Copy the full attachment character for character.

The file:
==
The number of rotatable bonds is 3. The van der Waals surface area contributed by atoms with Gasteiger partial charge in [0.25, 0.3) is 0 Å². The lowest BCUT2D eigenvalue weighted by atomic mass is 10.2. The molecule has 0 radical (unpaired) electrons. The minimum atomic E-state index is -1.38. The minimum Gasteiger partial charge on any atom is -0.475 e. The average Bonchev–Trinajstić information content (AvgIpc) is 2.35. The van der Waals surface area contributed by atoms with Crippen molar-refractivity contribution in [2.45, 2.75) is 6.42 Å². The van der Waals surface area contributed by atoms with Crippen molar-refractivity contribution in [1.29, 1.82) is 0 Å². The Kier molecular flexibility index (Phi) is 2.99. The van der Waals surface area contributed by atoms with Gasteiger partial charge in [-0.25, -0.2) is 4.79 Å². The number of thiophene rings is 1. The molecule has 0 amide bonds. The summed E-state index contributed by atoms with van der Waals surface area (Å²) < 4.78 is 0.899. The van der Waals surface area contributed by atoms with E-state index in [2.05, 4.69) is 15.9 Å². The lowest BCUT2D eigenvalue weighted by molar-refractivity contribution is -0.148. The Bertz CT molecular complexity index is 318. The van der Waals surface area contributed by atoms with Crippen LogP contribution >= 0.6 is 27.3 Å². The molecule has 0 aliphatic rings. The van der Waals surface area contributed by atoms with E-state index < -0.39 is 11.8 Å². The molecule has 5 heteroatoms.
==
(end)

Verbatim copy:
The number of rotatable bonds is 3. The van der Waals surface area contributed by atoms with Gasteiger partial charge in [0.25, 0.3) is 0 Å². The lowest BCUT2D eigenvalue weighted by atomic mass is 10.2. The molecule has 0 radical (unpaired) electrons. The minimum atomic E-state index is -1.38. The minimum Gasteiger partial charge on any atom is -0.475 e. The average Bonchev–Trinajstić information content (AvgIpc) is 2.35. The van der Waals surface area contributed by atoms with Crippen molar-refractivity contribution in [2.45, 2.75) is 6.42 Å². The van der Waals surface area contributed by atoms with Crippen molar-refractivity contribution in [1.29, 1.82) is 0 Å². The Kier molecular flexibility index (Phi) is 2.99. The van der Waals surface area contributed by atoms with Gasteiger partial charge in [-0.25, -0.2) is 4.79 Å². The number of thiophene rings is 1. The molecule has 0 amide bonds. The summed E-state index contributed by atoms with van der Waals surface area (Å²) < 4.78 is 0.899. The van der Waals surface area contributed by atoms with E-state index in [2.05, 4.69) is 15.9 Å². The lowest BCUT2D eigenvalue weighted by molar-refractivity contribution is -0.148. The Bertz CT molecular complexity index is 318. The van der Waals surface area contributed by atoms with Crippen LogP contribution >= 0.6 is 27.3 Å². The molecule has 0 aliphatic rings. The van der Waals surface area contributed by atoms with E-state index < -0.39 is 11.8 Å². The molecule has 5 heteroatoms.